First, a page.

The Great Smoky Mountains: one of the most iconic place names of any mountain range in North America. Often shortened to the “Great Smokies” or simply the “Smokies” (alternatively spelled “Smokeys”), the name of this forest-cloaked range—considered by many to be the grandest in the Southern Appalachians—is a wonderful reflection of a characteristic natural phenomenon and a nice blend of indigenous and Euro-American nomenclature.
Here’s the backstory…
The Place of the Blue Smoke: The Ethereal Optics of the Great Smokies
The native Cherokee people traditionally called the Great Smoky Mountains Shaconage, which translates to “place of the blue smoke.” Euro-American settlers drew from this name in their own label of “Smoky Mountains,” with “Great” being added at some point or another to reflect the massiveness and grandeur of the range.
More often than not, the inspiration for the Cherokee name is plain to see on one of the many long, mountain-upon-mountain vistas the Great Smokies serve up from such vantages as Newfound Gap, Clingmans Dome, or Charles Bunion. There’s a whitish-blue mistiness to the scenery, a beautiful kind of haze that slightly blurs the long ridges and rounded peaks.
That haze is the optical result of a natural photochemical process. The trees, shrubs, and other plants of the dense and diverse Southern Appalachian forests emit natural hydrocarbons called terpenes that react with ozone particles wafted down from the stratosphere. Moisture condenses on these aerosols, which then scatter the shorter wavelengths of light in the blue-violet spectrum to produce the signature haziness.
The same natural haze explains the name of the broader Southern Appalachian province to which the Great Smokies belong: the Blue Ridge Mountains. (Similar plant-produced aerosols are behind the labels of some other mountain ranges in the world, including the Blue Mountains of Australia.)
Historically the Great Smokies and a number of neighboring ranges were classified together as the “Unaka Mountains,” a name still sometimes used in this sense but more commonly to a specific Southern Appalachian subrange that includes the Roan Highlands. “Unaka” derives from the Cherokee word for “white,” and some have speculated that’s also a reference to the highland haze of the region—which, as we’ve mentioned, can look as much whitish as blueish—though it may also stem from the blossoms of American chestnuts or a geological formation.
As Owen Link McConnell notes in his book Unicoi Unity: A Natural History of the Unicoi and Snowbird Mountains and Their Plants, Fungi, and Animals, the natural haze of the Southern Appalachians doesn’t obscure sightlines the way, say, smog pollution does. “Rather,” he writes, “it imparts a lovely iridescent blue quality to distant objects, magnifying the perception of depth and three-dimensionality.” (The Unicoi Mountains, incidentally, lie just south of the Great Smokies and are also part of the Unakas.)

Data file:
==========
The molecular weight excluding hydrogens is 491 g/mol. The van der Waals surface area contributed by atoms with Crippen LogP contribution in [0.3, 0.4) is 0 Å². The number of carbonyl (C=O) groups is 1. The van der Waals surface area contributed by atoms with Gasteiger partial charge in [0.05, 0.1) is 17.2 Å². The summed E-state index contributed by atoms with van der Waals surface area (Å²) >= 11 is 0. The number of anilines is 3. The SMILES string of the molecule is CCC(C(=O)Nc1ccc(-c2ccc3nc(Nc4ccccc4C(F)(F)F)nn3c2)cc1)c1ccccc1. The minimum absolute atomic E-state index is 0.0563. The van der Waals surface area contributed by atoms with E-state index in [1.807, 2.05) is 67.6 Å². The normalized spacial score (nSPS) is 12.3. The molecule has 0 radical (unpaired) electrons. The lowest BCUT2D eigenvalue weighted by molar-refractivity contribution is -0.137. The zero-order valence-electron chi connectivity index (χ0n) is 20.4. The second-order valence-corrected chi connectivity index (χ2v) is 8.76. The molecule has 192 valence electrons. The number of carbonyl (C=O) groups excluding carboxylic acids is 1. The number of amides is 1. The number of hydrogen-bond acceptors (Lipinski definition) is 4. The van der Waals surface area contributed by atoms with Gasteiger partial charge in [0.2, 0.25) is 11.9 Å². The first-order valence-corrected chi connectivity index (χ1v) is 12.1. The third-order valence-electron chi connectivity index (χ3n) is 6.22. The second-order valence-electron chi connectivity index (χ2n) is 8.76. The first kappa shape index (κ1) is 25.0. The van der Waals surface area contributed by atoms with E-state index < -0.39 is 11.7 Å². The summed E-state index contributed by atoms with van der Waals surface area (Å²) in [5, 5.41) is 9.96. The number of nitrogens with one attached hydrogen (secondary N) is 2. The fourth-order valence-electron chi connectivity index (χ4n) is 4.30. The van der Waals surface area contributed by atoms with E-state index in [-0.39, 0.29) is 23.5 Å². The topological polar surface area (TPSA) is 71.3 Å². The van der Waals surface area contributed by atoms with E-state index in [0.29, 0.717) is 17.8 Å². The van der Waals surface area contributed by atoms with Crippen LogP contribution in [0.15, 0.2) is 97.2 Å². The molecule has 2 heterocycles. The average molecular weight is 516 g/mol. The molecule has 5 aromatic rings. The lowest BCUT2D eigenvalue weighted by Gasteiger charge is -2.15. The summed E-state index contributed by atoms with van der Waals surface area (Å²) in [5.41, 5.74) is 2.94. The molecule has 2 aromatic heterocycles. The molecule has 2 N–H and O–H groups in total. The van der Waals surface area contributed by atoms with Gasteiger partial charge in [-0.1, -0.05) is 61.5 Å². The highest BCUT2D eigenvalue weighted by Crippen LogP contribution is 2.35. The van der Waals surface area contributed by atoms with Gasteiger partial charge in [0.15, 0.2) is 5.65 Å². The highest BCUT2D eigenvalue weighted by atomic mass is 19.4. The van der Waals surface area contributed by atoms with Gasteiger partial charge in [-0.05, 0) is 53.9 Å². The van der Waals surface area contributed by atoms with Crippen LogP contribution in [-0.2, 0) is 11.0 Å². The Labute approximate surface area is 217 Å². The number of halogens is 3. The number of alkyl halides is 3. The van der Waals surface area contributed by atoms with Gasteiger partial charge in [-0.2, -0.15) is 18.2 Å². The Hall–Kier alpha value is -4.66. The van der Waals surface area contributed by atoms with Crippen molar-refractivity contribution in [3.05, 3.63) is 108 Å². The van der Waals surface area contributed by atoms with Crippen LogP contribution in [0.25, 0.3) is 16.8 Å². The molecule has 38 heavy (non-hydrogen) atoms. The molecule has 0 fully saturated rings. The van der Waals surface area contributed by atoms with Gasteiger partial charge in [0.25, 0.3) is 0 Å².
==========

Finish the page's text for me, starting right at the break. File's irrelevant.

The author and woodsman Horace Kephart, who lived in the Great Smoky Mountains and advocated for the creation of the national park, wrote beautifully about what he called the Smokies’ “dreamy blue haze” in his well-known 1913 work Our Southern Highlanders, which documented Smoky Mountain culture. “It softens all outlines and lends a mirage-like effect of great distance to objects that are but a few miles off,” he wrote, “while those farther removed grow more and more intangible until finally the sky-line blends with the sky itself.”
It’s not only the terpene-ozone haze that gives the Great Smokies their “smokiness.” The range’s plentiful moisture— partly produced by the forests themselves via transpiration and also from the copious rain (and high-elevation snow) these bulky mountains capture—don’t only condense on the natural aerosols but also ensure no shortage of mist and cloud. (By some definitions, the luxurious vegetation of the Great Smoky Mountains constitutes a temperate rainforest.) On a rainy day, the views of cloud-wrapped and cloud-shredded mountains are just as dramatic as the famous blurred blue of a sunny afternoon.
The “Iron Mountains”
An alternative name for the Great Smoky Mountains in the early days was the “Iron Mountains.” For example, an 1861 map of North Carolina marks the area as the “Iron or Great Smokey Mts.” Today, the Iron Mountains refers to another Blue Ridge sub-range farther to the northeast along the Tennessee-North Carolina border.
Take in the “Dreamy Blue Haze” of the Great Smoky Mountains
Seeing the soft-edged blush of the Great Smokies from a roadside pullout or a ridgeline bald never gets old. Next time you soak it in, maybe the old Cherokee name for this extraordinary range will come to mind: the “place of the blue smoke,” indeed!